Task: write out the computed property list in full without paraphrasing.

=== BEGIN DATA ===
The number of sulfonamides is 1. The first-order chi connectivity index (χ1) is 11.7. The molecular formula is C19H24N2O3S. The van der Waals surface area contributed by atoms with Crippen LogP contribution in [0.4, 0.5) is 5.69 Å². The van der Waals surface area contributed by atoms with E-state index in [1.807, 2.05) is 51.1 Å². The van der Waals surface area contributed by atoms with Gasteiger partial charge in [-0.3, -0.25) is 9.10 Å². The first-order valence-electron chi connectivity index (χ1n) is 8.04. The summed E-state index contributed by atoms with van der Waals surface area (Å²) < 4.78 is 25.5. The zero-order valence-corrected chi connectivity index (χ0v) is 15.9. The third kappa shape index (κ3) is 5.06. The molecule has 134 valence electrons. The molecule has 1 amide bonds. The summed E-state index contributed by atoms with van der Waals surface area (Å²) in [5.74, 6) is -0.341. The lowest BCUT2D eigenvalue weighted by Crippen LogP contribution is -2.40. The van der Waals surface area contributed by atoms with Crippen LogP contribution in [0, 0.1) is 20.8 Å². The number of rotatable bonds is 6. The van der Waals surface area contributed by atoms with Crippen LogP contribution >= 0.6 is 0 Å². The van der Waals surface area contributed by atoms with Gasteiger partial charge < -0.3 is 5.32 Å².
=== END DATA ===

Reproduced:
The number of sulfonamides is 1. The first-order chi connectivity index (χ1) is 11.7. The molecular formula is C19H24N2O3S. The van der Waals surface area contributed by atoms with Crippen LogP contribution in [0.4, 0.5) is 5.69 Å². The van der Waals surface area contributed by atoms with E-state index in [1.807, 2.05) is 51.1 Å². The van der Waals surface area contributed by atoms with Gasteiger partial charge in [-0.3, -0.25) is 9.10 Å². The first-order valence-electron chi connectivity index (χ1n) is 8.04. The summed E-state index contributed by atoms with van der Waals surface area (Å²) < 4.78 is 25.5. The zero-order valence-corrected chi connectivity index (χ0v) is 15.9. The third kappa shape index (κ3) is 5.06. The molecule has 134 valence electrons. The molecule has 1 amide bonds. The summed E-state index contributed by atoms with van der Waals surface area (Å²) in [5.74, 6) is -0.341. The lowest BCUT2D eigenvalue weighted by Crippen LogP contribution is -2.40. The van der Waals surface area contributed by atoms with Crippen LogP contribution in [0, 0.1) is 20.8 Å². The number of rotatable bonds is 6. The van der Waals surface area contributed by atoms with Crippen LogP contribution >= 0.6 is 0 Å². The van der Waals surface area contributed by atoms with Gasteiger partial charge < -0.3 is 5.32 Å².